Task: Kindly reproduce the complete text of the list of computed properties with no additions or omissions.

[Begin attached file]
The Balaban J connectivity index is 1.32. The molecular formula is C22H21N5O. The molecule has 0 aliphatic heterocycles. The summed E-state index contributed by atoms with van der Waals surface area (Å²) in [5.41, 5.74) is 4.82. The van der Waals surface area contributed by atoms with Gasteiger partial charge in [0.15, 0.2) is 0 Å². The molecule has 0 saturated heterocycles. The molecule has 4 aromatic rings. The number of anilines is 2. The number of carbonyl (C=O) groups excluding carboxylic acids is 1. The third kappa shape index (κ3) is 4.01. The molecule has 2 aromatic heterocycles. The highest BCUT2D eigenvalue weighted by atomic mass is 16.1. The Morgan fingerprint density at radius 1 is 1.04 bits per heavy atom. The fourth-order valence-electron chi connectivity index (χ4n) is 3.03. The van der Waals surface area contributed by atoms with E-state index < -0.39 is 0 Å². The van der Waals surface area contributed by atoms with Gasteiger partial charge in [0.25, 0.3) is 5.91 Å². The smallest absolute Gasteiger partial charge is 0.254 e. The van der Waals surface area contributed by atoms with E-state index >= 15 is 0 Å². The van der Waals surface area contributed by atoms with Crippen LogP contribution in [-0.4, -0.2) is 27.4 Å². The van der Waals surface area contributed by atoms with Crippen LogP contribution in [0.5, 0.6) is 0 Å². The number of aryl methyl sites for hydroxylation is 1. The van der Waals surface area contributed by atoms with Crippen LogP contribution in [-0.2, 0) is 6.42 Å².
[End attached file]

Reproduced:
The Balaban J connectivity index is 1.32. The molecular formula is C22H21N5O. The molecule has 0 aliphatic heterocycles. The summed E-state index contributed by atoms with van der Waals surface area (Å²) in [5.41, 5.74) is 4.82. The van der Waals surface area contributed by atoms with Gasteiger partial charge in [0.15, 0.2) is 0 Å². The molecule has 0 saturated heterocycles. The molecule has 4 aromatic rings. The number of anilines is 2. The number of carbonyl (C=O) groups excluding carboxylic acids is 1. The third kappa shape index (κ3) is 4.01. The molecule has 2 aromatic heterocycles. The highest BCUT2D eigenvalue weighted by atomic mass is 16.1. The Morgan fingerprint density at radius 1 is 1.04 bits per heavy atom. The fourth-order valence-electron chi connectivity index (χ4n) is 3.03. The van der Waals surface area contributed by atoms with E-state index < -0.39 is 0 Å². The van der Waals surface area contributed by atoms with Gasteiger partial charge in [0.25, 0.3) is 5.91 Å². The smallest absolute Gasteiger partial charge is 0.254 e. The van der Waals surface area contributed by atoms with E-state index >= 15 is 0 Å². The van der Waals surface area contributed by atoms with Crippen LogP contribution in [-0.4, -0.2) is 27.4 Å². The van der Waals surface area contributed by atoms with Crippen LogP contribution in [0.5, 0.6) is 0 Å². The number of aryl methyl sites for hydroxylation is 1. The van der Waals surface area contributed by atoms with Crippen LogP contribution in [-0.2, 0) is 6.42 Å².